compiled by Wm Olkowski republished from 1.29.12
A number of city and state legislatures are coming to the same conclusion. Depending on the climate and the size of the yard, graywater reuse can lower a household’s total consumption by as much as 40%. In November, Pacific Institute, which is an influencing water conservation research group, said that graywater reuse was an important strategy in improving a city’s water resiliency against climate change. At a time of tight budgets, increased graywater usage could reduce the need for cities to spend money on costly new water supply projects. “It’s almost at the tipping point where there are more states in the west that have graywater regulations than those that do,” says Val Little, director of the Water Conservation Alliance for Southern Arizona (Water CASA).
Read more: http://www.time.com/time/specials/packages/article/0,28804,2026474_2026675_2055576,00.html #ixzz1m1DIU2LO
The blood of nearly every American contains hundreds of toxic chemicals, including those used in flame retardants, food packaging and even rocket fuel.
They may be in your drinking water. According to the Agency for Toxic Substances and Disease Registry, 9% to 34% of U.S. drinking water supply sources tested contain one or more toxic chemicals.
- BPA is used in many products, everything from food can linings to credit card receipts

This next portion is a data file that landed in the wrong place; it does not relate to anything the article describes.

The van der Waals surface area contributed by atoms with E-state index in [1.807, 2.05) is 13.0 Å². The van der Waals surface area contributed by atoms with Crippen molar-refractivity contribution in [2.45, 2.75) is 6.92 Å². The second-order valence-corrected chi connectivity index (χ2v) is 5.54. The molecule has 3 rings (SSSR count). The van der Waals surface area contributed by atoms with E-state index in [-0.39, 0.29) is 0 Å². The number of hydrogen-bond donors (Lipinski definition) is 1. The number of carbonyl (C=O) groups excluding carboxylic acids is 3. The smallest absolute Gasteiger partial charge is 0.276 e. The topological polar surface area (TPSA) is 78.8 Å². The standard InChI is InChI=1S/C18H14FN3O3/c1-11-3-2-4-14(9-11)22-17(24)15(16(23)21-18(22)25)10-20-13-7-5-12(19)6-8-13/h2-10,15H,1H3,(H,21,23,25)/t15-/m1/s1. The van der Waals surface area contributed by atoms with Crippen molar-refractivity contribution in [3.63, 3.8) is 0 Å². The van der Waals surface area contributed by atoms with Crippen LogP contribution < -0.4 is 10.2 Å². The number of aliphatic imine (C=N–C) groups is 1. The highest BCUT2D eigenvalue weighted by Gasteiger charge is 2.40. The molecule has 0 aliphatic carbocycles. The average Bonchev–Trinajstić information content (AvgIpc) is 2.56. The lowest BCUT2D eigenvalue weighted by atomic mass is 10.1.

- It’s linked to infertility, low birth weight, breast and prostate cancer, and metabolic disorders
- 97% of Americans have BPA present in their bloodstream
- Scientists have even found BPA in the blood of newborn babies
MEET OUR PARTNERS
EDF is proud to be a founding member of theSafer Chemicals, Healthy Families coalition, a nationwide effort to pass smart federal policies that protect us from toxic chemicals. Many coalition partners are central to our I am Not a Guinea Pig campaign, including:
- Autism Society
- Healthcare without Harm
- Learning Disabilities Assoc. of America
- Moms Rising
- Reproductive Health Technologies Project
- Teens Turning Green
The coalition also includes many other individuals, organizations and businesses representing over 11 million Americans.
On April 14, 2011, Senator Frank Lautenberg (D-NJ) introduced the Safe Chemicals Act of 2011 (S. 847), a comprehensive bill aimed at revamping the decades-old Toxic Substances Control Act.
Bill proposes vital changes to law
The Senate bill goes a long way toward bringing our chemicals policy into the 21st century. Some highlights:
- Remove “grandfather” loophole. The bills close the loophole that has allowed 62,000 older synthetic chemicals to remain untested, by requiring them to be tested in order to stay on the market.
- Shift the burden of proof to chemical companies.Companies would be required to prove their chemicals are safe. Currently under TSCA, Environmental Protection Agency (EPA) is required to prove a chemical is harmful before it can impose any controls.
- Inform the public and the market about chemicals. The bills would limit companies’ ability to hide information about toxic chemicals and would establish an Internet-based public database.
- Prioritize action for chemicals of high concern. Chemicals of high concern would be subject to expedited actions to reduce their use or exposure to them, or expedited safety determinations.